From Energy News: Waimea dam project gains investor, Govt support

Mon, 16 Apr 2018

A dam planned near Nelson is a step closer to accessing Government funding after raising $16.5 million in an initial public offering.

The Waimea Community Dam aims to support irrigation and urban water supplies in the region, Tasman District Council says.The council is also considering the potential for hydro generation to be included in the project.

Landowners in the area had purchased more than 3,000 shares in the project by last Thursday, Waimea Irrigators chair Murray King says.

Although the firm extended the offer three weeks until April 12, King says the vast majority of applications came in before the original March closing date.

The capital raising is one “major hurdle” the firm has overcome ahead of accessing low-cost Government loans to build the Waimea Community Dam – currently expected to cost about $82.5 million. King says that, having the Government’s funding commitment confirmed earlier this month, the landowners’ support is a “clear indicator that we were going to succeed”.

The project, which aims to address rural and urban water security on the Waimea Plains, is “starting to feel very real”, but several steps remain before the project can proceed.
The Tasman District and Nelson City councils need to finalise their proposed funding for the dam in their long-term plans by the end of June.

An early contractor involvement process is also underway to determine a final project estimate before then, King says.

Generation business case

The planned 52-metre-high dam in the Lee Valley south of Richmond will provide 13 million cubic metres of water storage. That will help maintain the Waimea River’s flows to meet ecological and environmental needs.

It will also support existing irrigation in a prime horticultural area and reduce the likelihood of future water rationing for the region’s growing urban population.

Tasman District Council also proposes to complete a business case for including generation in the scheme. The initial consent for the project in 2015 included up to 1 MW of generation, possibly installed at a later date.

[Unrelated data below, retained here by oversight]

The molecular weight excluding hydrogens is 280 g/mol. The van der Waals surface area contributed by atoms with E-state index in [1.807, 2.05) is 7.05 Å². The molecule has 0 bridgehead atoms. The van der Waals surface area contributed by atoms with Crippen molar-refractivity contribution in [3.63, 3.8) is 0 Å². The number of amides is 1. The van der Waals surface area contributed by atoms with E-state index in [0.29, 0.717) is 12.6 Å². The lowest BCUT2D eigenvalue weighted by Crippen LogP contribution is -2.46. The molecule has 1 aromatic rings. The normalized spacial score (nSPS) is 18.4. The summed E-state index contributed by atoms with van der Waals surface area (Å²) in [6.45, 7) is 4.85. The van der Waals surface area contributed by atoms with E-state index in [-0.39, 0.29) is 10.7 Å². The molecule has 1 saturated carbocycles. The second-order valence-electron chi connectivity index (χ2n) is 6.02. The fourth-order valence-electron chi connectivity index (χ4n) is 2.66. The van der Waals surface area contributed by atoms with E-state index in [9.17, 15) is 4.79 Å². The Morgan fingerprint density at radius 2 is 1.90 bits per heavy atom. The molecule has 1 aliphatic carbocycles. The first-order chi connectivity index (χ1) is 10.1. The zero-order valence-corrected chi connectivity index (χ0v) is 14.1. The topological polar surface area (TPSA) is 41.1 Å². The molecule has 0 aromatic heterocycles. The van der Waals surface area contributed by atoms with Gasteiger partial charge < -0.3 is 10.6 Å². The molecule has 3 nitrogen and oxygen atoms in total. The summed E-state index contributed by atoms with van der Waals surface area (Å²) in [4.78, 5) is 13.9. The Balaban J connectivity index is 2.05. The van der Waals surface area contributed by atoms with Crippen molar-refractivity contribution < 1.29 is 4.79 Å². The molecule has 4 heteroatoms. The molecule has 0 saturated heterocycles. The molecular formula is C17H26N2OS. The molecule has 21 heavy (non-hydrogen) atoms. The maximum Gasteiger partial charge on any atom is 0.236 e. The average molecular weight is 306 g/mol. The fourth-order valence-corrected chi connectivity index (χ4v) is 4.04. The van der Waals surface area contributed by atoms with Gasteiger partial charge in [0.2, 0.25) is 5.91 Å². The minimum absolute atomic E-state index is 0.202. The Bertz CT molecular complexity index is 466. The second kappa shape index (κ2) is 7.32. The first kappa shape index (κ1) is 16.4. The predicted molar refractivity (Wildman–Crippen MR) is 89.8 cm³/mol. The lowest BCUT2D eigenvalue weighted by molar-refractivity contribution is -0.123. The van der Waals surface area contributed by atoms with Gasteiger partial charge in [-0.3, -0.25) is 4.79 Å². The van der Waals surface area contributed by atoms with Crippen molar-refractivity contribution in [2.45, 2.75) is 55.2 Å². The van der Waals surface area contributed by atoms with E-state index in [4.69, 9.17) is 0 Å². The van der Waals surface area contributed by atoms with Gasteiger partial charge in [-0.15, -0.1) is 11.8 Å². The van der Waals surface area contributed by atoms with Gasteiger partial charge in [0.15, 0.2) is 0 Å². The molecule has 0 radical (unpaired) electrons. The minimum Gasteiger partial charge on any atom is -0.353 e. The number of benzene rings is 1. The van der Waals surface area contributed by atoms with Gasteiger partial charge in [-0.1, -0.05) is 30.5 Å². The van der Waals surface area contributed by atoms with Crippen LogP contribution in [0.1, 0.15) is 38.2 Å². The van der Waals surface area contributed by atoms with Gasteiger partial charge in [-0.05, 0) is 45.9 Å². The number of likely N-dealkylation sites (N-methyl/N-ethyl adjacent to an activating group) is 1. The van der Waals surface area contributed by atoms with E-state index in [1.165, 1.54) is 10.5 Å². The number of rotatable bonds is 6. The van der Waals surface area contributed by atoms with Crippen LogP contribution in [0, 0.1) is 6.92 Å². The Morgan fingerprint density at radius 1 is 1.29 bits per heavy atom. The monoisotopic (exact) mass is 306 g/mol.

“Early indications suggest a viable business case around a $5 million investment is likely. Whether this can be achieved and the timing of any investment in hydro power is still to be confirmed.”

The council notes concerns about the lack of a strong business case at present. Other issues around generation also include that installing hydro-units in the project would cause construction delays and, later on, conflicting water release priorities.

New Government priorities

The Waimea project is one of three projects to retain access to Crown Irrigation funding following an announcement earlier this month that Government is winding back previous support for large-scale irrigation.

Finance Minister Grant Robertson announced two weeks ago that Crown Irrigation Investments has committed up to $35 million to that scheme. Crown Irrigation is also contractually obliged to provide a $65 million loan facility to the Central Plains water project in Canterbury, and has signed a construction funding term sheet with the Kurow-Duntroon scheme in North Otago.

But the Government won’t support South Canterbury’s Hunter Downs, North Canterbury’s Hurunui Water and Marlborough’s Flaxbourne schemes as part of the Labour Party’s confidence and supply agreement with the Green Party. Robertson said large-scale private irrigation schemes need to be economically viable “in their own right”.

Hunter Downs – initially developed in a partnership between Hunter Downs Water and Meridian Energy – is expected to be completed, being well advanced and having gained requiring authority status last year under former Environment Minister Nick Smith. Meridian exited the project in 2016, but Alpine Energy holds an 8.3 per cent stake in the scheme and chief executive Andrew Tombs is on the Hunter Downs board. The Timaru-based distributor has said the scheme could increase its peak load by up to 30 per cent.

Rangiora-based distributor MainPower has a 17 per cent stake in the Hurunui Water proposal which initially secured Crown irrigation funding in 2016. Hurunui Water chief executive Chris Pile has told Stuff that, while the Government’s decision to pull out of that would constrain the project, it would still proceed.

Credits: The Article “Waimea dam project gains investor, Govt support”, written by Felicity Wolfe was originally published on ENERGY NEWS on Monday 16 April 2018.